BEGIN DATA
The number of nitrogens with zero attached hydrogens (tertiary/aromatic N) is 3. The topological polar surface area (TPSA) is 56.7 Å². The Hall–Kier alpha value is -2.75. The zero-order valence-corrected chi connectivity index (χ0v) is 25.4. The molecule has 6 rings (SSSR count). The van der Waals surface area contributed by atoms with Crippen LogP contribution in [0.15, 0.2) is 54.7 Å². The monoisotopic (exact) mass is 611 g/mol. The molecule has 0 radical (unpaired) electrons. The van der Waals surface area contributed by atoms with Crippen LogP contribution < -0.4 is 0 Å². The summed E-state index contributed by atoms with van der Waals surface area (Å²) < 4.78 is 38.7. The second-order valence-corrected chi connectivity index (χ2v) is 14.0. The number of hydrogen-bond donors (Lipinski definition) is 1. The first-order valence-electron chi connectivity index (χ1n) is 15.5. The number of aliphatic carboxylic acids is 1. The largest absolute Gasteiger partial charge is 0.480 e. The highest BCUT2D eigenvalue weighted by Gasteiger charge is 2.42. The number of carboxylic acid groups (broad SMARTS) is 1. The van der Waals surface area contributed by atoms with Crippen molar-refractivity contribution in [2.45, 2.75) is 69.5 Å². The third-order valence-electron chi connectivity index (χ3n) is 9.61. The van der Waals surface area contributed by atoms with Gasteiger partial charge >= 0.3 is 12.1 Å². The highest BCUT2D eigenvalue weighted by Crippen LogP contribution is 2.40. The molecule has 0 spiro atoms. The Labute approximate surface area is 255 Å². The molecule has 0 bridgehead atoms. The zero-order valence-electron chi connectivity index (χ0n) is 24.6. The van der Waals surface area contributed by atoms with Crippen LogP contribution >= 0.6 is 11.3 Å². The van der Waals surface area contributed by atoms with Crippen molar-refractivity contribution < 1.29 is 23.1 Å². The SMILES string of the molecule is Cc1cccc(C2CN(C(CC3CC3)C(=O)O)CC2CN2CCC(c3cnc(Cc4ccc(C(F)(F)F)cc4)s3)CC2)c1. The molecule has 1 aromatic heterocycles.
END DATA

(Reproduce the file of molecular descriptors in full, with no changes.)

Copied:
The number of nitrogens with zero attached hydrogens (tertiary/aromatic N) is 3. The topological polar surface area (TPSA) is 56.7 Å². The Hall–Kier alpha value is -2.75. The zero-order valence-corrected chi connectivity index (χ0v) is 25.4. The molecule has 6 rings (SSSR count). The van der Waals surface area contributed by atoms with Crippen LogP contribution in [0.15, 0.2) is 54.7 Å². The monoisotopic (exact) mass is 611 g/mol. The molecule has 0 radical (unpaired) electrons. The van der Waals surface area contributed by atoms with Crippen LogP contribution < -0.4 is 0 Å². The summed E-state index contributed by atoms with van der Waals surface area (Å²) < 4.78 is 38.7. The second-order valence-corrected chi connectivity index (χ2v) is 14.0. The number of hydrogen-bond donors (Lipinski definition) is 1. The first-order valence-electron chi connectivity index (χ1n) is 15.5. The number of aliphatic carboxylic acids is 1. The largest absolute Gasteiger partial charge is 0.480 e. The highest BCUT2D eigenvalue weighted by Gasteiger charge is 2.42. The number of carboxylic acid groups (broad SMARTS) is 1. The van der Waals surface area contributed by atoms with Crippen molar-refractivity contribution in [2.45, 2.75) is 69.5 Å². The third-order valence-electron chi connectivity index (χ3n) is 9.61. The van der Waals surface area contributed by atoms with Gasteiger partial charge >= 0.3 is 12.1 Å². The highest BCUT2D eigenvalue weighted by Crippen LogP contribution is 2.40. The molecule has 0 spiro atoms. The Labute approximate surface area is 255 Å². The molecule has 0 bridgehead atoms. The zero-order valence-electron chi connectivity index (χ0n) is 24.6. The van der Waals surface area contributed by atoms with Crippen LogP contribution >= 0.6 is 11.3 Å². The van der Waals surface area contributed by atoms with Crippen molar-refractivity contribution < 1.29 is 23.1 Å². The SMILES string of the molecule is Cc1cccc(C2CN(C(CC3CC3)C(=O)O)CC2CN2CCC(c3cnc(Cc4ccc(C(F)(F)F)cc4)s3)CC2)c1. The molecule has 1 aromatic heterocycles.